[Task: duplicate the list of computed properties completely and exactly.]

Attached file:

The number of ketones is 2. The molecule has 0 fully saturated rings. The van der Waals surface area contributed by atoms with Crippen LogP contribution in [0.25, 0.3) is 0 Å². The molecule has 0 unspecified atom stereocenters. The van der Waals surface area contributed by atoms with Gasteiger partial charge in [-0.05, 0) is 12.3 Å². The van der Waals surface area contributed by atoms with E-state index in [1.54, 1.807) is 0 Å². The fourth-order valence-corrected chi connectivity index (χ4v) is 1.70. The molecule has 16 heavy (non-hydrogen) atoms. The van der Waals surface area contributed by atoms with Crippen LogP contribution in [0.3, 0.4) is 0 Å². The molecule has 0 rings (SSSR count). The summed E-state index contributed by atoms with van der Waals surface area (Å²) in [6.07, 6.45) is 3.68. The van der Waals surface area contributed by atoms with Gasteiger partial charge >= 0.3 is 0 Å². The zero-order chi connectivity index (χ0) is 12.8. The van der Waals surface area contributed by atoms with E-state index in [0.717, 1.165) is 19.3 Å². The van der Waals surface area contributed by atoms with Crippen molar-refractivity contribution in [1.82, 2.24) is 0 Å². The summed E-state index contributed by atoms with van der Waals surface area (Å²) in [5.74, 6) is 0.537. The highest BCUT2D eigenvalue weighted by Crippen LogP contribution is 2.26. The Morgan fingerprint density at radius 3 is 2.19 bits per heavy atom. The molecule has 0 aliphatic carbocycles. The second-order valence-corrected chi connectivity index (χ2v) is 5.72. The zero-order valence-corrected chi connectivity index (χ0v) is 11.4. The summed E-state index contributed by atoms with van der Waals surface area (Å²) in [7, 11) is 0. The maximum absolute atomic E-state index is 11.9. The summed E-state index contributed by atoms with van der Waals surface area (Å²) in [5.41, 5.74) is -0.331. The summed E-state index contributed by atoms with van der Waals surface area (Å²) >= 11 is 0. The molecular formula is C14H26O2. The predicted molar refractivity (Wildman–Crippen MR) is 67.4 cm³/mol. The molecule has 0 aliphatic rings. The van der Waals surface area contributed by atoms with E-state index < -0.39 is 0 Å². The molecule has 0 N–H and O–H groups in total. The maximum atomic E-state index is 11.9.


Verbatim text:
The number of ketones is 2. The molecule has 0 fully saturated rings. The van der Waals surface area contributed by atoms with Crippen LogP contribution in [0.25, 0.3) is 0 Å². The molecule has 0 unspecified atom stereocenters. The van der Waals surface area contributed by atoms with Gasteiger partial charge in [-0.05, 0) is 12.3 Å². The van der Waals surface area contributed by atoms with E-state index in [1.54, 1.807) is 0 Å². The fourth-order valence-corrected chi connectivity index (χ4v) is 1.70. The molecule has 16 heavy (non-hydrogen) atoms. The van der Waals surface area contributed by atoms with Crippen LogP contribution in [0.3, 0.4) is 0 Å². The molecule has 0 rings (SSSR count). The summed E-state index contributed by atoms with van der Waals surface area (Å²) in [6.07, 6.45) is 3.68. The van der Waals surface area contributed by atoms with Gasteiger partial charge >= 0.3 is 0 Å². The zero-order chi connectivity index (χ0) is 12.8. The van der Waals surface area contributed by atoms with E-state index in [0.717, 1.165) is 19.3 Å². The van der Waals surface area contributed by atoms with Crippen molar-refractivity contribution in [1.82, 2.24) is 0 Å². The summed E-state index contributed by atoms with van der Waals surface area (Å²) in [5.74, 6) is 0.537. The highest BCUT2D eigenvalue weighted by Crippen LogP contribution is 2.26. The Morgan fingerprint density at radius 3 is 2.19 bits per heavy atom. The molecule has 0 aliphatic carbocycles. The second-order valence-corrected chi connectivity index (χ2v) is 5.72. The zero-order valence-corrected chi connectivity index (χ0v) is 11.4. The summed E-state index contributed by atoms with van der Waals surface area (Å²) in [7, 11) is 0. The maximum absolute atomic E-state index is 11.9. The summed E-state index contributed by atoms with van der Waals surface area (Å²) in [5.41, 5.74) is -0.331. The summed E-state index contributed by atoms with van der Waals surface area (Å²) >= 11 is 0. The molecular formula is C14H26O2. The predicted molar refractivity (Wildman–Crippen MR) is 67.4 cm³/mol. The molecule has 0 aliphatic rings. The van der Waals surface area contributed by atoms with E-state index < -0.39 is 0 Å². The molecule has 0 N–H and O–H groups in total. The maximum atomic E-state index is 11.9.